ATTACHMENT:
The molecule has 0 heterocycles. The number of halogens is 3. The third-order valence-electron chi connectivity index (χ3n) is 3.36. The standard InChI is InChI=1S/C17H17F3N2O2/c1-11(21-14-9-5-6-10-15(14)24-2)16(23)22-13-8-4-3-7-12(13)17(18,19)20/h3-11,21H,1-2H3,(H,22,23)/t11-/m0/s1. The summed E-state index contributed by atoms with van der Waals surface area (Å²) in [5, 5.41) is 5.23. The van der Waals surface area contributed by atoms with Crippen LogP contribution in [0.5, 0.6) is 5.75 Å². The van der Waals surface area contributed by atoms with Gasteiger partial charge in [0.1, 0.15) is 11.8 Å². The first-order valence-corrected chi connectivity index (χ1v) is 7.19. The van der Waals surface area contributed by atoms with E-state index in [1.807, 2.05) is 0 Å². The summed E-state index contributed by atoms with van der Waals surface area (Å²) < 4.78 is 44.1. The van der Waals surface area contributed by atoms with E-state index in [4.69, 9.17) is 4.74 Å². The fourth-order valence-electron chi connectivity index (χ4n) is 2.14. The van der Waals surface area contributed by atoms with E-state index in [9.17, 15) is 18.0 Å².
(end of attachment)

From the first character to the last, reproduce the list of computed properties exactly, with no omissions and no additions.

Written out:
The molecule has 0 heterocycles. The number of halogens is 3. The third-order valence-electron chi connectivity index (χ3n) is 3.36. The standard InChI is InChI=1S/C17H17F3N2O2/c1-11(21-14-9-5-6-10-15(14)24-2)16(23)22-13-8-4-3-7-12(13)17(18,19)20/h3-11,21H,1-2H3,(H,22,23)/t11-/m0/s1. The summed E-state index contributed by atoms with van der Waals surface area (Å²) in [5, 5.41) is 5.23. The van der Waals surface area contributed by atoms with Crippen LogP contribution in [0.5, 0.6) is 5.75 Å². The van der Waals surface area contributed by atoms with Gasteiger partial charge in [0.1, 0.15) is 11.8 Å². The first-order valence-corrected chi connectivity index (χ1v) is 7.19. The van der Waals surface area contributed by atoms with E-state index in [1.807, 2.05) is 0 Å². The summed E-state index contributed by atoms with van der Waals surface area (Å²) < 4.78 is 44.1. The van der Waals surface area contributed by atoms with E-state index in [4.69, 9.17) is 4.74 Å². The fourth-order valence-electron chi connectivity index (χ4n) is 2.14. The van der Waals surface area contributed by atoms with E-state index in [9.17, 15) is 18.0 Å².